18 December 1896, Xenia Daily Gazette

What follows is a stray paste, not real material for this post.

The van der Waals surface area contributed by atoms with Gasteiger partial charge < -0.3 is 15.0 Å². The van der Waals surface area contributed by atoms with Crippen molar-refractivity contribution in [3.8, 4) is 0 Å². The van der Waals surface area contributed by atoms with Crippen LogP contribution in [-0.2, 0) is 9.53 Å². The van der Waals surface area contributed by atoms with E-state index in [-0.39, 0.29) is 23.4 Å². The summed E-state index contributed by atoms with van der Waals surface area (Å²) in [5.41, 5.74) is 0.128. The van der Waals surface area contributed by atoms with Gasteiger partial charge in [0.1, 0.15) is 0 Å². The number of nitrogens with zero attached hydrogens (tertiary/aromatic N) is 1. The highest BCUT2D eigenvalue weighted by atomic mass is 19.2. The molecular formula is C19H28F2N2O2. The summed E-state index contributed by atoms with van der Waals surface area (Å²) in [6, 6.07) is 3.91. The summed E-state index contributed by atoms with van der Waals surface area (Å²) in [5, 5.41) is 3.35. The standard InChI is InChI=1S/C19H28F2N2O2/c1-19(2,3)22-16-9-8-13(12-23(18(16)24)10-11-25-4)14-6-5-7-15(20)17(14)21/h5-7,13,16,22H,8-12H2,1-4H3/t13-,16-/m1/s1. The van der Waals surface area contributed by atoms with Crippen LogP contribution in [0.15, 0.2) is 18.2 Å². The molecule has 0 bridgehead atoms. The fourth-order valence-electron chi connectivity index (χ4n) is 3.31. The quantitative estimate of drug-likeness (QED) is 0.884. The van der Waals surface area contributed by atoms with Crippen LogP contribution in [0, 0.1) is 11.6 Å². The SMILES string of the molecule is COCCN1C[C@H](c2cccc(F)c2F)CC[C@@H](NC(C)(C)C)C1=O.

The Dayton correspondent of the Cincinnati Enquirer, in reporting the Frantz murder trial, tells a funny incident that happened in the court room with Dayton Clark, formerly financial officer of the Home here, as the central figure. Judge Clark is an emphatic talker and given to the use of gestures. The Judge was telling Superintendent Farrell something something which, apparently, he was particularly desirous of impressing upon his mind. His arms were cut- tine the air into very fine slices, when suddenly a bright, glistening object slipped from the hip pocket of his trousers and struck the floor with a resounding thump. It was none other than a large revolver. Indeed, the size of the weapon would have made those used by Alkali Ike and his kindred spirits of the plains, gink into insignificance. Judge Clark looked at hie gun, lying there beneath beneath his chair, and then hu face turned red, white and blue. As soon as he could suilk'iently recover from his excitement, he grabbed the gun and replaced it in his pocket, bev- eral of the ladies on the front seats half arose to their feet and looked toward the door, as if about to beat ahaaty retreat, while Chief Parrel! broke' out into a hearty laugh. Judge Clark explains the presence of tho gun in his pocket by stating that he tried a case earlier m the day in tho country near Dayton, in which it figured as evidence. One woman WHS being prosecuted. for- snapping a revolver tit another. Mo was ono'of tho attorneys in the caso, that tho weapon was of and lie ways produced a« evidence. ' ner ib foil into hi* charpo. In this man- TO oimu A t'or.n IN ONE TiikoLaxnllvuBromo ftnlnjno ™JotB, refund Llio inonoy if It fatJn to euro, « \v* AH drufr IK the CIUIHO of nil sorts of Kor- of the blood. S^n ties uro wprap limn UHOloHH. ^"j 111 I torn IH niituro'H own remedy. for. of ! th 1* i HUH. Sold .by ifl f C," Fleming.'